Today, I’m feeling a bit uninspired, so let’s a have a recent article roundup to take a look at what’s been making news in the world of alternative history.
Next, a computer analyst has decided that the Kensington Rune Stone and the Newport Tower are proof of a Templar-Freemason conspiracy. According to Arthur Faram, the author of the just-published La Merica, a book which takes its name from Christopher Knight’s fake Templar star, a conspiracy is afoot to “destroy” evidence of Norse colonists: “There is a group in this country that does not want the fact that the Norse were here noticed. They destroy any evidence of their presence.” That would of course be why archaeologists firebombed L’anse-aux-Meadows, the only known medieval Norse settlement in North America. Faram discovered this conspiracy after studying such “suppressed” artifacts as the Kensington Rune Stone, which has its own museum; the Newport Tower, which is in the middle of Newport, Rhode Island; and other “unexplained” objects he was able to access in person or online. He believes the Templars built the Newport Tower with “sacred geometry” pointing to Inspiration Peak in Minnesota, where the Rune Stone served as a “survey marker” for their claim to North America.
But here’s the kicker: Faram has a unique take on the fake evidence. He believes that the Rune Stone’s creators were Templars and were forced into the Mississippi Valley when the Norse invaded Minnesota, thus triggering the Mississippian collapse (which actually started a century earlier). So unlike Scott Wolter and the other Templar conspiracy theorists, Faram wants to have multiple competing groups of Europeans washing over America in waves, none of whom left behind a single trace of having actually lived here, such as houses, tools, arms and armor, etc.
Faram argues—on what evidence I can only guess—that the Portuguese discovered “La Merica,” a word he wrongly claims means “Western Star,” and ceded the entire continent to the Knights Templar in 1362, as proved by the KRS. (Neat trick, I guess, since the Portuguese folded the remnants of the Templars into one of their own knightly orders decades earlier.) Further, he argues that the infamous Henry Sinclair lived in what is now Baltimore, Maryland!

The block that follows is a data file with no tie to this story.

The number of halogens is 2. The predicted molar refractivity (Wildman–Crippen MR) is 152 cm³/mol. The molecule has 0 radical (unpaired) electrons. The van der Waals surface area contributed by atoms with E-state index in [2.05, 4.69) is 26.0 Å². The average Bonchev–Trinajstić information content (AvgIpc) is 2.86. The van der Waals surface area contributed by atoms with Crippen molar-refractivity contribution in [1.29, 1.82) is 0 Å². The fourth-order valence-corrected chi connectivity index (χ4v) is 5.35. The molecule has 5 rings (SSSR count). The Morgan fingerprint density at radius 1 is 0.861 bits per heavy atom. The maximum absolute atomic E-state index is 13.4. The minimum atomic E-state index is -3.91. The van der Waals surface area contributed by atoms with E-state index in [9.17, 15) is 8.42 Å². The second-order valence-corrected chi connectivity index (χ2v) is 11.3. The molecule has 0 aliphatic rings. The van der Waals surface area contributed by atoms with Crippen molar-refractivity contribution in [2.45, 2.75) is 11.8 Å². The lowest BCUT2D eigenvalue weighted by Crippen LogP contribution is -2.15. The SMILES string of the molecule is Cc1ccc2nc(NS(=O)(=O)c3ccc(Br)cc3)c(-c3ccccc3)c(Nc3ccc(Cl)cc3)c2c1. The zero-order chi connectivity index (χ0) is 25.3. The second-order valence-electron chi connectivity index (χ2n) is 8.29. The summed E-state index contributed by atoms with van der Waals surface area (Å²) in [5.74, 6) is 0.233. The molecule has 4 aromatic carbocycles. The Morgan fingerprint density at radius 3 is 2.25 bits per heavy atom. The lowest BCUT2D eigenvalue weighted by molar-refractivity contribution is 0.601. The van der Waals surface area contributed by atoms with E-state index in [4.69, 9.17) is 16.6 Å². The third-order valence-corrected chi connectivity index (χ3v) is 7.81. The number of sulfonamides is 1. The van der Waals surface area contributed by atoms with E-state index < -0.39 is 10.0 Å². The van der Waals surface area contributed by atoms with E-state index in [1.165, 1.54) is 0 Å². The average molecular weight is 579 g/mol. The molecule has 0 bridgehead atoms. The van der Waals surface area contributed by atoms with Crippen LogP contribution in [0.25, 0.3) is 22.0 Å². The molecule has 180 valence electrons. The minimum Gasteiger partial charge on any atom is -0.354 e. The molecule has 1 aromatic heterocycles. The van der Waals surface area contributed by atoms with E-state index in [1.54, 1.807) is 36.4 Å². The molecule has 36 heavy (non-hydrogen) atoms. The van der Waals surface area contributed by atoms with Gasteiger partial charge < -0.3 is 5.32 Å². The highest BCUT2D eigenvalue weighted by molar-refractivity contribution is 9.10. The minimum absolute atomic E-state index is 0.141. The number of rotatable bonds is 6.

I think, though, that the author gives the game away in a quotation he wrote for a press release explaining why he was “imminently” (sic) qualified to rewrite history: “What made the book even easier to compile is that my ancestors were deeply involved in major historical events which have occurred over the past 2000 years.” What a coincidence! His ancestors just happened to be part of the widespread Portuguese-Templar conspiracy and had a controlling interest in world history! To think, my ancestors made pasta and pressed olive oil in Italy and did squarely nothing remotely world-historical. I guess I am not privileged that way. Faram claims to be a leading purveyor of background checks, which makes me very nervous.
Since this book doesn’t seem to have anything in it that isn’t derived secondhand from older and already debunked conspiracy books, I’m not feeling the urge to give it a full review.
Finally, Slate had a piece on why we’ll never find Atlantis. It’s about as good as you’d imagine a piece by someone who isn’t a specialist in ancient history would write. The author recognizes that Atlantis was not widely believed to be real prior to Columbus, but she gives far too much credence to Richard Freund’s biblical literalist idea that Atlantis was southern Spain and thus also the biblical Tarshish, thus proving the Bible is true. The author also failed to note the controversies over Freund’s activities in Spain, or the dissent from the Spanish archaeologists who worked on the site Freund adopted as his Atlantis.
I am an author and researcher focusing on pop culture, science, and history. Bylines: New Republic, Esquire, Slate, etc. There's more about me in the About Jason tab.
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